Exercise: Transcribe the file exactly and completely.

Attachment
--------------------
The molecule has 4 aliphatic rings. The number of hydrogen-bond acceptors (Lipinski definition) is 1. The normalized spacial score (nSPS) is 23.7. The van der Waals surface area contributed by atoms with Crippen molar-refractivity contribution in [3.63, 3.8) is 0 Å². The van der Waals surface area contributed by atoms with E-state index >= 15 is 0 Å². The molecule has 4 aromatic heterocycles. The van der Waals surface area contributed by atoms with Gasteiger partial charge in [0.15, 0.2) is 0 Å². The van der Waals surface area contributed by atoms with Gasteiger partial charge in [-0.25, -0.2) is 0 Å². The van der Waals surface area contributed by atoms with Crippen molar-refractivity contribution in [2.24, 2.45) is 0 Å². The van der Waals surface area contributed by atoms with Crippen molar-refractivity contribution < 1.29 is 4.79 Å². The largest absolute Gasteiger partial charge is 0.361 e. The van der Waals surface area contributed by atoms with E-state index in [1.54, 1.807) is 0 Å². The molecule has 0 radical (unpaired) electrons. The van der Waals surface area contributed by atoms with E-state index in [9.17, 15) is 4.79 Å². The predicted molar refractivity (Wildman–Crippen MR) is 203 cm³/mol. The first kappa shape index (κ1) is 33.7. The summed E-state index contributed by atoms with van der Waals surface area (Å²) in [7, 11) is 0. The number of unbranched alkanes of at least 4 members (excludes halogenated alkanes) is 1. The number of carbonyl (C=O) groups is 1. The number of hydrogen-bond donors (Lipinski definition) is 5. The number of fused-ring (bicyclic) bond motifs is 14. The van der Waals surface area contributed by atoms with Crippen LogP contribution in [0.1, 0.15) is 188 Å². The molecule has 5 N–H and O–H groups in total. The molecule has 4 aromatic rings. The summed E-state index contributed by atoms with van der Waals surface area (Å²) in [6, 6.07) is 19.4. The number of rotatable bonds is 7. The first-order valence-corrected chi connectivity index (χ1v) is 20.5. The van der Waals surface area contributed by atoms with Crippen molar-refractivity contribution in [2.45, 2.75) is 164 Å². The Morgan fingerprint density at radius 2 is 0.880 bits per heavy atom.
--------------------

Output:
The molecule has 4 aliphatic rings. The number of hydrogen-bond acceptors (Lipinski definition) is 1. The normalized spacial score (nSPS) is 23.7. The van der Waals surface area contributed by atoms with Crippen molar-refractivity contribution in [3.63, 3.8) is 0 Å². The van der Waals surface area contributed by atoms with E-state index >= 15 is 0 Å². The molecule has 4 aromatic heterocycles. The van der Waals surface area contributed by atoms with Gasteiger partial charge in [0.15, 0.2) is 0 Å². The van der Waals surface area contributed by atoms with Gasteiger partial charge in [-0.25, -0.2) is 0 Å². The van der Waals surface area contributed by atoms with Crippen molar-refractivity contribution in [2.24, 2.45) is 0 Å². The van der Waals surface area contributed by atoms with Crippen molar-refractivity contribution < 1.29 is 4.79 Å². The largest absolute Gasteiger partial charge is 0.361 e. The van der Waals surface area contributed by atoms with E-state index in [1.54, 1.807) is 0 Å². The molecule has 0 radical (unpaired) electrons. The van der Waals surface area contributed by atoms with E-state index in [9.17, 15) is 4.79 Å². The predicted molar refractivity (Wildman–Crippen MR) is 203 cm³/mol. The first kappa shape index (κ1) is 33.7. The summed E-state index contributed by atoms with van der Waals surface area (Å²) in [7, 11) is 0. The number of unbranched alkanes of at least 4 members (excludes halogenated alkanes) is 1. The number of carbonyl (C=O) groups is 1. The number of hydrogen-bond donors (Lipinski definition) is 5. The number of fused-ring (bicyclic) bond motifs is 14. The van der Waals surface area contributed by atoms with Crippen LogP contribution in [0.1, 0.15) is 188 Å². The molecule has 5 N–H and O–H groups in total. The molecule has 4 aromatic rings. The summed E-state index contributed by atoms with van der Waals surface area (Å²) in [6, 6.07) is 19.4. The number of rotatable bonds is 7. The first-order valence-corrected chi connectivity index (χ1v) is 20.5. The van der Waals surface area contributed by atoms with Crippen molar-refractivity contribution in [2.45, 2.75) is 164 Å². The Morgan fingerprint density at radius 2 is 0.880 bits per heavy atom.